In the Commons yesterday, Boris Johnson glared over the despatch box as Sir Keir Starmer hissed a word that has haunted the Conservatives for 30 years. “Sleaze, sleaze, sleaze,” taunted Starmer. “And it’s all on his watch.” The return of the S-word, which harried the John Major government from 1994 to its oblivion in the 1997 election, follows revelations over recent weeks about hidden influence, text messages and subterranean contacts between Whitehall and the City.
The feeding frenzy shows no sign of abating. Chancellor Rishi Sunak and former PM David Cameron face being questioned by a Commons committee on text messages relating to the financier Lex Greensill. The Electoral Commission is quizzing Tory HQ over donations made by at least one tycoon towards the refurbishment of Johnson’s private apartment, gifts that many experts think should be openly declared. A spotlight has also fallen again on NHS contracts, highlighting Health Secretary Matt Hancock’s shares in a family firm that won £300,000 of work from NHS Wales this year.
The disclosures have ripped open old wounds among senior Conservatives. They have also breathed new life into Starmer. Although Johnson responded with insouciance to Starmer’s charges a week ago, he looked tense when the same subject dominated PMQs for a second week running. Alarm bells are ringing at No 10 that sleaze claims are out of control again.
But the irony, claim Tory insiders, is that the Prime Minister’s office itself is to blame for the bad smell that hangs over Downing Street. Two separate sources have told the Standard that one of Johnson’s senior advisers was widely suspected to have triggered the furore by briefing out how Greensill, the son of an Australian farmer, won access and influence at the heart of the establishment.
“It was a hatchet job to hurt Cameron,” claimed one Conservative insider. “Boris would not have known about it, let alone approved of it. The PM would not have wanted things to get out of hand.” Another Tory, who named the same individual separately, said: “This is where people think the original leaks came from. If so, they have backfired spectacularly.”
The adviser concerned denies any wrongdoing and is supported by official sources at No 10, one of whom questioned the lack of a clear motive. “This person was not involved in any of this and any claim to the contrary is wrong,” said an official, speaking on behalf of No 10. How and why the stream of sleaze allegations began might never be known. What is not in doubt is that the torrent is lapping closer to Johnson’s door. No fewer than three controversies at No 10 were in full flow this week.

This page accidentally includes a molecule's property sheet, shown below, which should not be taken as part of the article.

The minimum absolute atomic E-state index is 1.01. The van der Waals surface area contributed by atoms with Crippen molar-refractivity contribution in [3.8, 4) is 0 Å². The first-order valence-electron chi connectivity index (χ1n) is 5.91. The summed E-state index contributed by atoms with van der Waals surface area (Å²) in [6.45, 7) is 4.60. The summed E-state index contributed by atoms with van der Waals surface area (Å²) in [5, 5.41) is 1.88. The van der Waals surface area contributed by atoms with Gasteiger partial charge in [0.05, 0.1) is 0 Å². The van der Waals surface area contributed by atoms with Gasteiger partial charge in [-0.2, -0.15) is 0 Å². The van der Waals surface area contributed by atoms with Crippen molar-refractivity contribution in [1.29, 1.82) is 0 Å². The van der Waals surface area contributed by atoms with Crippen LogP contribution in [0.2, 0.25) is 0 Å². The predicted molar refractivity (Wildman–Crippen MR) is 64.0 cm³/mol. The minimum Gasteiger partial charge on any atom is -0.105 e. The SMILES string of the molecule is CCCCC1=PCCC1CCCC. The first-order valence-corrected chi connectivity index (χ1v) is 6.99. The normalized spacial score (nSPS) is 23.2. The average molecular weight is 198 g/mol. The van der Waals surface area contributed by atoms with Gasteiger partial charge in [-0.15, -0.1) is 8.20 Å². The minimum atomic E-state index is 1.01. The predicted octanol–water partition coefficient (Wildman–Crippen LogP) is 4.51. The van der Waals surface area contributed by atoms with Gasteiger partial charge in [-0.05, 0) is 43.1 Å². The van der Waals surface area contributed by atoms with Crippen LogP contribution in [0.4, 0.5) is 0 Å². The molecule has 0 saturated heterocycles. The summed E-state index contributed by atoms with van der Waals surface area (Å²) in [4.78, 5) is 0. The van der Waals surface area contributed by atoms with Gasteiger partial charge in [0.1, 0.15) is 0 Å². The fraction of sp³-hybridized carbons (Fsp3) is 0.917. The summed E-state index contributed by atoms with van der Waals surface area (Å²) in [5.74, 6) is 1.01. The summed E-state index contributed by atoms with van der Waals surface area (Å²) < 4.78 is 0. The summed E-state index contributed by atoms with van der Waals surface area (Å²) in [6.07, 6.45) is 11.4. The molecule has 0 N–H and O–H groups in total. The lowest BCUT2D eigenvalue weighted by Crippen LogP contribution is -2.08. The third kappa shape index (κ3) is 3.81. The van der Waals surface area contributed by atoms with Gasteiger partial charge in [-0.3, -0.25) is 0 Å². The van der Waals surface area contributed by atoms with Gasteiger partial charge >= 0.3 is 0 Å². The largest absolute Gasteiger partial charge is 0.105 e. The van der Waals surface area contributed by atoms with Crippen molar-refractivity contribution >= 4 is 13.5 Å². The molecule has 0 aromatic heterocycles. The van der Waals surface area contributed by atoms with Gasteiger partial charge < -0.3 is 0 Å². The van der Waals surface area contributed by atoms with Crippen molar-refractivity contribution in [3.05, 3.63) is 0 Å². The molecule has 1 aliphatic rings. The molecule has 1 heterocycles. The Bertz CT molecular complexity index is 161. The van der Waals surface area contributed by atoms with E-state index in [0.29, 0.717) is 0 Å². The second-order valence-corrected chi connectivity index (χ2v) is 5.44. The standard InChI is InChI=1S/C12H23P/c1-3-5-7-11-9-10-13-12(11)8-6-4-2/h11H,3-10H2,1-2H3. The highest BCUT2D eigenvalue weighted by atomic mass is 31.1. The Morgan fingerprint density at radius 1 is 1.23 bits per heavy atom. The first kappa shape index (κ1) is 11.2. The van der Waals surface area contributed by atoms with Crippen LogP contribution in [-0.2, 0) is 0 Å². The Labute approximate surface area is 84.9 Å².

Perhaps the most bizarre is the allegation, not denied by No 10, that Johnson’s own residence in Downing Street was treated to a £200,000 refurbishment paid for by Tory donors, whose names were concealed. The claims are almost comical, including that the makeover led by his fiancée Carrie Symonds was finished off with £100-a-metre wallpaper by Lulu Lytle. Not so funny is the leak of memos that suggest an exercise was carried out to avoid declaring the names of rich donors.
An email to party chiefs from Lord Brownlow, a major party donor who was ennobled in 2019, made clear that he was giving a £58,000 donation via the party towards the refit. However, no mention of this gift has appeared in the public register kept by the Electoral Commission of political gifts, nor has it been declared by the Prime Minister in the House of Commons register of members’ interests.
Instead it was intended to be the first donation to a “soon to be formed” charitable trust, which Lord Brownlow has agreed to chair, set up to improve and decorate the PM’s quarters and 10 Downing Street.
The use of trusts as a channel for gifts is not a new idea, but it was discredited in the Nineties when New Labour benefited from a so-called blind trust run by Lord Levy. Among questions for the Tories is whether Boris Johnson knows who is bankrolling his wallpaper, and whether donors give cash in the hope of earning his gratitude. The Standard asked Conservative HQ for a description of the trust but has heard nothing.
Scandal number two broke with the revelation that Johnson promised to “fix” tax rules at the request of tycoon James Dyson. Johnson believes he was in the right because neither he nor Dyson were seeking any personal gain: the issue arose when he asked Dyson to provide ventilators to save Covid-19 patients in the first wave of the pandemic. Dyson offered to fly experts from the Far East to the UK to take part in the mission but raised the issue of how their tax status would be affected.
A third controversy broke with the disclosure that Johnson asked Lord Udny-Lister (senior aide Eddie Lister) to check progress of a stalled deal in which Saudi groups tried to buy Newcastle United, following a message to him from the Saudi crown prince Mohammad bin Salman. The PM is said to have replied “brilliant” when told it was due to go through.
What all three Johnson controversies have in common is that they involve the leaks of confidential memos or emails that would be seen by a handful of aides or officials. “It suggests there are disaffected senior officials and operatives at the heart of the machine,” says a former Tory aide. “People can scent trouble.”